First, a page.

Coreos & Docker, great presentation

Found this inspriing presentation from a Chicago Docker meetup:


Chicago Docker – September 2014 at Mediafly

Thursday, Sep 25, 2014, 6:00 PM

444 N. Michigan Avenue Suite 650 Chicago, IL

68 Dockers Went

Join us for the September Chicago Docker Meetup. This month Karl Grzeszczak from Mediafly will give a short presentation on CoreOS and Dirk Eddelbuettel will talk about R and Docker. This event will be hosted at Mediafly in Chicago. Security will be checking IDs at the door. Your RSVP must reflect your FIRST NAME AND LAST NAME matching your ID.Sch…

Check out this Meetup →

Karl Grzeszczak: on Twitter @karl_grz and his website


It linked to this amazingly well done animation on RAFT consensus and how it works:

Also linked a great blog post:

And here are some of the “main” coreos repos:

After digging up a bit on the presenter, he also had this interested post:


(still playing with this, occasionally, and I don’t have it figured out – let me know when a docker guru wants to step up and help me hack my way into an ideal, customizable, webserver/db/app management system)

Life Changlingly Good TED Radio Hour: “The Source of Creativity”

Basic summary: “everyone is and can be creative: you just have to be fearless about failing, and practice a bunch.”

Led to this understanding by my art-teacher mother, since early childhood I’ve been saying something pretty similar.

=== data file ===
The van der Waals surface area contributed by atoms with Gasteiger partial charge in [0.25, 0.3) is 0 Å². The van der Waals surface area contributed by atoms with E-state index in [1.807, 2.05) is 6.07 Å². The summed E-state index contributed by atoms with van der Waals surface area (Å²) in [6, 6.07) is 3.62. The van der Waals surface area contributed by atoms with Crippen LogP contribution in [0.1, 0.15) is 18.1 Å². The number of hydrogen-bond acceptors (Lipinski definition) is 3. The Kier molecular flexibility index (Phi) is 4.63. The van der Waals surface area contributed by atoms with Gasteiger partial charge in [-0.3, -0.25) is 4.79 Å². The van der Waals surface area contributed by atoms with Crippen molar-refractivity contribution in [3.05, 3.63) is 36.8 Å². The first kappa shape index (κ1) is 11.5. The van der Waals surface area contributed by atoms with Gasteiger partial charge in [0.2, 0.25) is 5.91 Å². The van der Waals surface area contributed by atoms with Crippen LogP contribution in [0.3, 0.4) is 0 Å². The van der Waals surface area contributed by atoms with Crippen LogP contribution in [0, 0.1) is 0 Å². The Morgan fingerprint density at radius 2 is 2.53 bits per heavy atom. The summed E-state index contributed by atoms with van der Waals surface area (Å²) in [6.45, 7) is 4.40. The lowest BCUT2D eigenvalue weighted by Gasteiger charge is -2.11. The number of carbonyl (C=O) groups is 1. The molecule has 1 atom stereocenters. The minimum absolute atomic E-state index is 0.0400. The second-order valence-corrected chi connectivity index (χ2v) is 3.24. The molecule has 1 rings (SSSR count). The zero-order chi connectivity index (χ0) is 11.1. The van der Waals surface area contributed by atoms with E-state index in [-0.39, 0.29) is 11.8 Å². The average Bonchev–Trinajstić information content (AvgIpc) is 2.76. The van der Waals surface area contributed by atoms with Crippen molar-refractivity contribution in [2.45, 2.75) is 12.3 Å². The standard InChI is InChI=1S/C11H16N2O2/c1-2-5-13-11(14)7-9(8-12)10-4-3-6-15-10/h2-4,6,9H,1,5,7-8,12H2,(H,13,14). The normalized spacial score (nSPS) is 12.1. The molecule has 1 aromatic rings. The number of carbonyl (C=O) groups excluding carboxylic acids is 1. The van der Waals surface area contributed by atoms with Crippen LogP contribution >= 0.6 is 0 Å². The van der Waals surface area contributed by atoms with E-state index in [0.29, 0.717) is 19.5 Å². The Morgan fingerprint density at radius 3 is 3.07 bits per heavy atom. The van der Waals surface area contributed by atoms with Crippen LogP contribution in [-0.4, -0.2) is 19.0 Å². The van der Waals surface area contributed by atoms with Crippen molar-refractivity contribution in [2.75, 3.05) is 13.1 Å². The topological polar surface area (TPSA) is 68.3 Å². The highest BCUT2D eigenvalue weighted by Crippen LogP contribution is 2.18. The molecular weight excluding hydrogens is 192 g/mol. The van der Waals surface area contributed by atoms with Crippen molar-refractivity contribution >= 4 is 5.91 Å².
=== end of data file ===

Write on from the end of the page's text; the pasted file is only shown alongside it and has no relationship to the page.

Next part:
Creativity is wonderful, amazing, useful, freeing, and fun… but it’s not rare.  Being creative is a skill, available to everyone.  It doesn’t have to be “Art” (note the capital A) nor innovation.  It doesn’t have to be shared.  It doesn’t have to be serious, deep, fun, frivolous, important, or anything.  Mostly, being creative is about allowing yourself to do something or think something or be something… Letting a wild idea flourish for a second and seeing what comes out of it.

The rest of Art and creativity and innovation is really about “skill” – developing ability and familiarity and a mental library of techniques through repetition and practice.  That may sound like work (or worse yet, homework), and it certainly is… but it can be fun and fulfilling, productive work.  You just have to have the freedom to fail horribly, and make monumental mistakes along the way.  You have to be free to, and willing to, take risks.

Creativity, in the end, is the willingness to take a risk – coupled with the techniques and ability to take “good” risks and make something “good” out of them.